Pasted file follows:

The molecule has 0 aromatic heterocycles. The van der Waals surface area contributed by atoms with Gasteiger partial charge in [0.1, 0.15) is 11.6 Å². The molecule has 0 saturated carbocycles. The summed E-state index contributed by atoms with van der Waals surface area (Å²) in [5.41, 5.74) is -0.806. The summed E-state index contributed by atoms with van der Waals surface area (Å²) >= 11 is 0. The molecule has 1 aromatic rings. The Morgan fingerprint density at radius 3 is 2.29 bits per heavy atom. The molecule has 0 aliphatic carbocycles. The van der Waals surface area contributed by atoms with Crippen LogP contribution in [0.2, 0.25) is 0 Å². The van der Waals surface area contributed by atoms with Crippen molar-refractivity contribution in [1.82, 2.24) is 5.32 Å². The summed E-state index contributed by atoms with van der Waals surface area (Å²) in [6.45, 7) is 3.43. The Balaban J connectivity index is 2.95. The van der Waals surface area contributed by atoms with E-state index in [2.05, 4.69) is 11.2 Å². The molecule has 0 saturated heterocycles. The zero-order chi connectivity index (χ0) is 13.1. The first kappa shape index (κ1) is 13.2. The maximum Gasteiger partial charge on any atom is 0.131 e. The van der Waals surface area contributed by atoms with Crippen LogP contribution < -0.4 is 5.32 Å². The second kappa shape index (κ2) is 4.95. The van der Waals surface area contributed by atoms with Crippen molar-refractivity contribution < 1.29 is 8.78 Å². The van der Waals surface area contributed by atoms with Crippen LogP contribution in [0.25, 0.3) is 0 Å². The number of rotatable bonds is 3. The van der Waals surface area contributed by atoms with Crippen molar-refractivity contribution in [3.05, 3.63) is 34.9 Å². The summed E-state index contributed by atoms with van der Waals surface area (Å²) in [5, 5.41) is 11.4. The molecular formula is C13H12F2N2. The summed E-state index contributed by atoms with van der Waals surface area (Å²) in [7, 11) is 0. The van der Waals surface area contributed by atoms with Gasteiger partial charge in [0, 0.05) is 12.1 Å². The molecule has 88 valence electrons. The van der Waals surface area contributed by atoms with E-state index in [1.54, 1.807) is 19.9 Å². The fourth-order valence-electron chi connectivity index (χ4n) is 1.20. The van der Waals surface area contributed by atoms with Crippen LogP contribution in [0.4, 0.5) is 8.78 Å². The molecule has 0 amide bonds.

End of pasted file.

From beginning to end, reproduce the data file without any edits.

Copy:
The molecule has 0 aromatic heterocycles. The van der Waals surface area contributed by atoms with Gasteiger partial charge in [0.1, 0.15) is 11.6 Å². The molecule has 0 saturated carbocycles. The summed E-state index contributed by atoms with van der Waals surface area (Å²) in [5.41, 5.74) is -0.806. The summed E-state index contributed by atoms with van der Waals surface area (Å²) >= 11 is 0. The molecule has 1 aromatic rings. The Morgan fingerprint density at radius 3 is 2.29 bits per heavy atom. The molecule has 0 aliphatic carbocycles. The van der Waals surface area contributed by atoms with Crippen LogP contribution in [0.2, 0.25) is 0 Å². The van der Waals surface area contributed by atoms with Crippen molar-refractivity contribution in [1.82, 2.24) is 5.32 Å². The summed E-state index contributed by atoms with van der Waals surface area (Å²) in [6.45, 7) is 3.43. The Balaban J connectivity index is 2.95. The van der Waals surface area contributed by atoms with E-state index in [2.05, 4.69) is 11.2 Å². The molecule has 0 saturated heterocycles. The zero-order chi connectivity index (χ0) is 13.1. The first kappa shape index (κ1) is 13.2. The maximum Gasteiger partial charge on any atom is 0.131 e. The van der Waals surface area contributed by atoms with Crippen LogP contribution < -0.4 is 5.32 Å². The second kappa shape index (κ2) is 4.95. The van der Waals surface area contributed by atoms with Crippen molar-refractivity contribution < 1.29 is 8.78 Å². The van der Waals surface area contributed by atoms with Crippen LogP contribution in [0.25, 0.3) is 0 Å². The number of rotatable bonds is 3. The van der Waals surface area contributed by atoms with Crippen molar-refractivity contribution in [3.05, 3.63) is 34.9 Å². The summed E-state index contributed by atoms with van der Waals surface area (Å²) in [5, 5.41) is 11.4. The molecular formula is C13H12F2N2. The summed E-state index contributed by atoms with van der Waals surface area (Å²) in [7, 11) is 0. The van der Waals surface area contributed by atoms with Gasteiger partial charge in [0, 0.05) is 12.1 Å². The molecule has 88 valence electrons. The van der Waals surface area contributed by atoms with E-state index in [1.54, 1.807) is 19.9 Å². The fourth-order valence-electron chi connectivity index (χ4n) is 1.20. The van der Waals surface area contributed by atoms with Crippen LogP contribution in [0.4, 0.5) is 8.78 Å². The molecule has 0 amide bonds.